(EDIT: I thought you were asking about a diode in parallel with the body diode. My bad.)
The diode as you suggested would not "cancel the body diode" because it wouldn't be engaged to begin with: with MOSFET off and positive supply on its drain, body diode would be off.
With MOSFET on, the body diode would be shorted out and it would be off as well.
The only time the body diode is engaged or turned on is when there is a current flow in reverse direction through the MOSFET, meaning positive voltage on source electrode and negative voltage on drain for N-channel type MOSFET.
As "AnalogKid" has already pointed out, the only useful scenario for your diode is to block this reverse current, but in these situations often a diode drop/loss presents too much power loss or too much heat generation in the diode, and another MOSFET is added and turned in the opposite direction to prevent current in either direction when MOSFETs are off, and to have a significantly lower voltage drop and power loss when MOSFETs are on, as in the circuit below:
simulate this circuit – Schematic created using CircuitLab
(Thanks to the user "AnalogKid" who pointed out that MOSFETs in this type of arrangement have sources tied together, which allows using a common driver for both.)
(OLD ANSWER below, assuming a diode parallel to body diode:)
Yes, you can have it and it's frequently done.
Most of the time, the body diode is actually a positive addition which protects the MOSFET in some cases or helps its function in other case (for example, using it in synchronized rectifiers as a rectifier diode for a brief moment until MOSFET turns on and reduces the voltage drop).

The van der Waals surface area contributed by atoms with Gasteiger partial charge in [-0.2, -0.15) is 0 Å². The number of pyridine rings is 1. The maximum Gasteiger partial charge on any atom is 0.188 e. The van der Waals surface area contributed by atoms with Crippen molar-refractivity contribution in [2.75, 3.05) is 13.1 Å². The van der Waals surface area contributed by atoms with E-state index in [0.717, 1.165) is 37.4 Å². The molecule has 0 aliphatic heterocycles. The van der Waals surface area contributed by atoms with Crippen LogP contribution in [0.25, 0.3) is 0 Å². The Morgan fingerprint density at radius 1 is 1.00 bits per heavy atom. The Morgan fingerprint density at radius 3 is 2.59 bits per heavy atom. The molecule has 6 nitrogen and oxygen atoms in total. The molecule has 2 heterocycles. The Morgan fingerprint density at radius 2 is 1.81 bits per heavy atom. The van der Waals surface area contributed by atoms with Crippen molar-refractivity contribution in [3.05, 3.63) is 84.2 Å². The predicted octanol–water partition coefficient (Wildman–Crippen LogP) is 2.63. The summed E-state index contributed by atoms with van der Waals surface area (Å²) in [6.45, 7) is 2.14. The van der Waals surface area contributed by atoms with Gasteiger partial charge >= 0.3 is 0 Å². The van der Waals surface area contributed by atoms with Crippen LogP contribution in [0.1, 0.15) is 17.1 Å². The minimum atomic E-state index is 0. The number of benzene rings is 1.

However, it is usually slower than the ultrafast or Schottky diodes you can get, and it also has a higher forward voltage drop.
If your MOSFET is doing some very high speed switching, its body diode's typically long reverse recovery time can waste too much power at MOSFET turn-off as it would let a significant amount of current flow through it backwards, which not only wastes more energy and produces more heat because such current is multiplied with the larger Vds at that moment, but it also risks destroying the MOSFET.
When you add a faster diode with a lower voltage drop, the body diode is not even engaged.
There are MOSFETs whose body diode is intentionally made faster and having a lower voltage drop or a separate diode die is added/integrated with the MOSFET.